does linking two cables degrade sound?

This posting is seeking information in order to achieve two things:

1) to retain the integrity of the signal coming from the preamp
2) to make switching between two preamps (one for stereo, on for home theater) more convenient, as my current setup requires that I fumble behind an amplifier that is hard to get behind.

Here's the situation:

I am using one 5-channel amplifier for both music and home theater listening. Because I am bi-amping my speakers (each speaker gets two channels from the 5-channel amp, with the 5th channel powering the center channel), and both of my preamps have only one set of L/R preouts, I have attached one Y adapter (two males on one end, female on the other end) on the left two channels and right two channels of my amplifier. Thus, when using my stereo preamp, I run the L/R RCA outs into the two female ends of the Y adapters, giving me four input signals (2 L, 2 R) for use in the biamp configuration. When using the A/V preamp, I disconnect the stereo L/R RCA preouts from the Y adapters and plug in the A/V L/R RCA preouts. Fine.

The problem is that the Y adapters that I've been plugging into and unplugging aren't very long, my 5-channel amp is in a rack that is difficult to access, and I must struggle and fumble behind the amp to change connections between the two preamps.

I was thinking that to avoid this problem, I might incorporate a pair of female-female connectors as follows: put the female-female connectors on the end of my A/V preout cable (which is long, and easily accessible). When I want to use the A/V preamp, I simply unplug the RCA cables that run from my stereo preamp to the Y adapters on the amp (unplugging the RCA's at the back of the preamp, which is easily accessible), and connect these to the female-female adapter that I put on my A/V preouts (which are easily accessible).

I know this sounds confusing, but I think it will make things more convenient. My concern, however, is that all the extra connections (each signal will be subjected to a female-female coupling and then to a Y splitter) may degrade the original signal.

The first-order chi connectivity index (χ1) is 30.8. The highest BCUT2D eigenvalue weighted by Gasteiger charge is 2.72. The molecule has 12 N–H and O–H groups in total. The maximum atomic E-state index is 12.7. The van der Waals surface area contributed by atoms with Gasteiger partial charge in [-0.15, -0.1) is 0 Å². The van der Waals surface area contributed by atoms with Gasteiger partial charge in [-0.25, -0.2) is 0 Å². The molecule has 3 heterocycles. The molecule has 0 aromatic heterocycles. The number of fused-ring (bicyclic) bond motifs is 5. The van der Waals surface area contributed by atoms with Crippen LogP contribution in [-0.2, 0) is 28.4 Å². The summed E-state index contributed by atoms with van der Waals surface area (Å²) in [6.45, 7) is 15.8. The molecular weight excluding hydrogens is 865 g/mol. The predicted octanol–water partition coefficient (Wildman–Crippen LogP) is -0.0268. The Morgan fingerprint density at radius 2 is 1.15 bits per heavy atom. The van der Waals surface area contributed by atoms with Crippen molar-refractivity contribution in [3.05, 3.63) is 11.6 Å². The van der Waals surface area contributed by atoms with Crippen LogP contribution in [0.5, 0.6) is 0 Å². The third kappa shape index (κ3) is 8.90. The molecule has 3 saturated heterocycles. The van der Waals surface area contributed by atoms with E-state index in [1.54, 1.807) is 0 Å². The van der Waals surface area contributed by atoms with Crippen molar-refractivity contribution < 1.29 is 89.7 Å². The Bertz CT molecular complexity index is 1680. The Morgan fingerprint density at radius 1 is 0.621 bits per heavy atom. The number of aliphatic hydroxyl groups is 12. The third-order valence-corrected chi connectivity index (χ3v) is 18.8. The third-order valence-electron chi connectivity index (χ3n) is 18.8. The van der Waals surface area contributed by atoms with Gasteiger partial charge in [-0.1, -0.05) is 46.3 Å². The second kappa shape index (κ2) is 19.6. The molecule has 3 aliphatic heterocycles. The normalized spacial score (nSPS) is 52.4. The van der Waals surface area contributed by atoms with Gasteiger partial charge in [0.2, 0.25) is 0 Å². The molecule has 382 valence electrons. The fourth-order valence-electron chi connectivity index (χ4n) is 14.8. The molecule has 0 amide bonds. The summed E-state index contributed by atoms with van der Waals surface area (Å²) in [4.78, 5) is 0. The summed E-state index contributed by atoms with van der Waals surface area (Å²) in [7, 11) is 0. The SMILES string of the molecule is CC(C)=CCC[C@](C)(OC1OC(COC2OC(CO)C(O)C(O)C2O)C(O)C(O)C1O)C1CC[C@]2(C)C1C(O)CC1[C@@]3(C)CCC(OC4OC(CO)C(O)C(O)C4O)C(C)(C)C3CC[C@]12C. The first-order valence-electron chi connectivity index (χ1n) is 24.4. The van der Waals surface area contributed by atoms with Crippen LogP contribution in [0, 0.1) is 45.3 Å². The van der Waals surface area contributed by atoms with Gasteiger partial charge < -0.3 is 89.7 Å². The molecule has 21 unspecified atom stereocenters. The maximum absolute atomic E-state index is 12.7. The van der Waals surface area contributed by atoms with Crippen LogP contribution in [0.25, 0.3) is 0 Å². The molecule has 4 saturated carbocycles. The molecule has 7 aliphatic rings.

I've heard that long runs of line-level information are okay, and my runs are quite short, but they will be "interrupted" in the sense that there will be two RCA's joined together with the coupling and then to a splitter. I don't know if these interruptions incorporate distortion, or just lower the voltage of the signal. If it were just the latter, then wouldn't I just be able to compensate with some extra gain?

Does anyone have any suggestions on how I might more easily accomplish the use of two preamps with one amp? I guess the Y splitters are a necessity due to the biamp configuration, but it is the other connections that I am most concerned with.

I'm sure they may be splitter boxes with switching mechanisms I could use instead, but I don't know if this is worse than using cables/adapters. I want to degrade the original signal as little as possible.

I would think that using female to female RCA adaptors to connect the cables would result in less loss than incorporating a splitter-box with switching -- so long as the adaptors are of decent quality.
Anything added to the chain will have an effect, albeit great or small. It up to you to decide its value.
In my HO Plato is right. Avoid switching boxes! To try coupling the way you suggest, to my experience, may not even have a noticeable effect on the sound. You'll have to experiment and listen. Connectors should however be of MORE than decent quality. Don't go radio shack. I suggest to get in touch with the Cable Company at www.fatwyre com and ask. They are very helpful and experienced in these things. Good luck and regards,
thanks guys. I got some suggestions from posting this same query in the amp/preamp postings. I'm going to feed the a/v preouts into one of my stereo preamp inputs. it's not a perfect solution, but i avoid switching cables around; now i will just flip a switch for home theater, and my stereo signal will not get degraded. thanks for the ideas.